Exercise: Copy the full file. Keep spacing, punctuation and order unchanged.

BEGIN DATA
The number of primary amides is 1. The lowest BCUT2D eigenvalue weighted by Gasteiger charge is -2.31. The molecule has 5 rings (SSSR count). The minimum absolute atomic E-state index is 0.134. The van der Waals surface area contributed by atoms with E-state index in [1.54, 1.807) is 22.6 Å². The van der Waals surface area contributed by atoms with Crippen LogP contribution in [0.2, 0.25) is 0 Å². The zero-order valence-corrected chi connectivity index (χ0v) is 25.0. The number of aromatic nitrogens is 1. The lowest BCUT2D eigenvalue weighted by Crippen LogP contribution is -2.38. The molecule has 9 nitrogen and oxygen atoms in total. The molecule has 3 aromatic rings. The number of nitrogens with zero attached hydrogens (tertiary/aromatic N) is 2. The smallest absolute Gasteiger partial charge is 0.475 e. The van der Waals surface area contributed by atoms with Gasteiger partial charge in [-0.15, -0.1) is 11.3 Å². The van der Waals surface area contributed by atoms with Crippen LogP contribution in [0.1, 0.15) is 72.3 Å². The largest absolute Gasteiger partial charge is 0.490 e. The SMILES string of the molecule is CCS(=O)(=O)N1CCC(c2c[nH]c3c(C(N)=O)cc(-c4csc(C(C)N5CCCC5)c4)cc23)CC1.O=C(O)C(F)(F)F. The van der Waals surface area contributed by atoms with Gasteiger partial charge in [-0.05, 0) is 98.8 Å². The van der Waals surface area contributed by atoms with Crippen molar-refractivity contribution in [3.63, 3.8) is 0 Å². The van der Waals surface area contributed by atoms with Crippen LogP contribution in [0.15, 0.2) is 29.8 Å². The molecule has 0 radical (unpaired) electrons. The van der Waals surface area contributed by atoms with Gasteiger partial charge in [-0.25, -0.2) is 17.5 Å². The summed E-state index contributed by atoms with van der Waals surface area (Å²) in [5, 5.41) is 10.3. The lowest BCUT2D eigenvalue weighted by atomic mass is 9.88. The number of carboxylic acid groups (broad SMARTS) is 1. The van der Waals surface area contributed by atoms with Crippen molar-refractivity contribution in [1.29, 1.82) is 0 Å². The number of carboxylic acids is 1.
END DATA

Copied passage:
The number of primary amides is 1. The lowest BCUT2D eigenvalue weighted by Gasteiger charge is -2.31. The molecule has 5 rings (SSSR count). The minimum absolute atomic E-state index is 0.134. The van der Waals surface area contributed by atoms with E-state index in [1.54, 1.807) is 22.6 Å². The van der Waals surface area contributed by atoms with Crippen LogP contribution in [0.2, 0.25) is 0 Å². The zero-order valence-corrected chi connectivity index (χ0v) is 25.0. The number of aromatic nitrogens is 1. The lowest BCUT2D eigenvalue weighted by Crippen LogP contribution is -2.38. The molecule has 9 nitrogen and oxygen atoms in total. The molecule has 3 aromatic rings. The number of nitrogens with zero attached hydrogens (tertiary/aromatic N) is 2. The smallest absolute Gasteiger partial charge is 0.475 e. The van der Waals surface area contributed by atoms with Gasteiger partial charge in [-0.15, -0.1) is 11.3 Å². The van der Waals surface area contributed by atoms with Crippen LogP contribution in [0.1, 0.15) is 72.3 Å². The largest absolute Gasteiger partial charge is 0.490 e. The SMILES string of the molecule is CCS(=O)(=O)N1CCC(c2c[nH]c3c(C(N)=O)cc(-c4csc(C(C)N5CCCC5)c4)cc23)CC1.O=C(O)C(F)(F)F. The van der Waals surface area contributed by atoms with Gasteiger partial charge in [-0.05, 0) is 98.8 Å². The van der Waals surface area contributed by atoms with Crippen molar-refractivity contribution in [3.63, 3.8) is 0 Å². The van der Waals surface area contributed by atoms with Crippen LogP contribution in [0.15, 0.2) is 29.8 Å². The molecule has 0 radical (unpaired) electrons. The van der Waals surface area contributed by atoms with Gasteiger partial charge in [-0.25, -0.2) is 17.5 Å². The summed E-state index contributed by atoms with van der Waals surface area (Å²) in [5, 5.41) is 10.3. The lowest BCUT2D eigenvalue weighted by atomic mass is 9.88. The number of carboxylic acid groups (broad SMARTS) is 1. The van der Waals surface area contributed by atoms with Crippen molar-refractivity contribution in [1.29, 1.82) is 0 Å². The number of carboxylic acids is 1.